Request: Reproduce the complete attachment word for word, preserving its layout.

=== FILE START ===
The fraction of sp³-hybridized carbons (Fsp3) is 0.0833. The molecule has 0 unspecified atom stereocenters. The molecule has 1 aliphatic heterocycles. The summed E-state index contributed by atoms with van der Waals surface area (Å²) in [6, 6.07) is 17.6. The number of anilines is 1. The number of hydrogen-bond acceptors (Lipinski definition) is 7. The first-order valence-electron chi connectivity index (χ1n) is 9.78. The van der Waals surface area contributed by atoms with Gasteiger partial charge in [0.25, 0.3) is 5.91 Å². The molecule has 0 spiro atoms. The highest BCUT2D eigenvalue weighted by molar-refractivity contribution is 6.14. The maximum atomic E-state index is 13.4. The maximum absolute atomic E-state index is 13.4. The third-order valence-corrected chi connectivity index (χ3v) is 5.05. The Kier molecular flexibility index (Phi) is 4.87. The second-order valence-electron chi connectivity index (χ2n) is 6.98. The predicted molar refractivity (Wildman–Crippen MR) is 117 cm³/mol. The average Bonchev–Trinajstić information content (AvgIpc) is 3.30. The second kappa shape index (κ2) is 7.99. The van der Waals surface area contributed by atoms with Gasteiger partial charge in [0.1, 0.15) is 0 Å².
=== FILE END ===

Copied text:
The fraction of sp³-hybridized carbons (Fsp3) is 0.0833. The molecule has 0 unspecified atom stereocenters. The molecule has 1 aliphatic heterocycles. The summed E-state index contributed by atoms with van der Waals surface area (Å²) in [6, 6.07) is 17.6. The number of anilines is 1. The number of hydrogen-bond acceptors (Lipinski definition) is 7. The first-order valence-electron chi connectivity index (χ1n) is 9.78. The van der Waals surface area contributed by atoms with Gasteiger partial charge in [0.25, 0.3) is 5.91 Å². The molecule has 0 spiro atoms. The highest BCUT2D eigenvalue weighted by molar-refractivity contribution is 6.14. The maximum atomic E-state index is 13.4. The maximum absolute atomic E-state index is 13.4. The third-order valence-corrected chi connectivity index (χ3v) is 5.05. The Kier molecular flexibility index (Phi) is 4.87. The second-order valence-electron chi connectivity index (χ2n) is 6.98. The predicted molar refractivity (Wildman–Crippen MR) is 117 cm³/mol. The average Bonchev–Trinajstić information content (AvgIpc) is 3.30. The second kappa shape index (κ2) is 7.99. The van der Waals surface area contributed by atoms with Gasteiger partial charge in [0.1, 0.15) is 0 Å².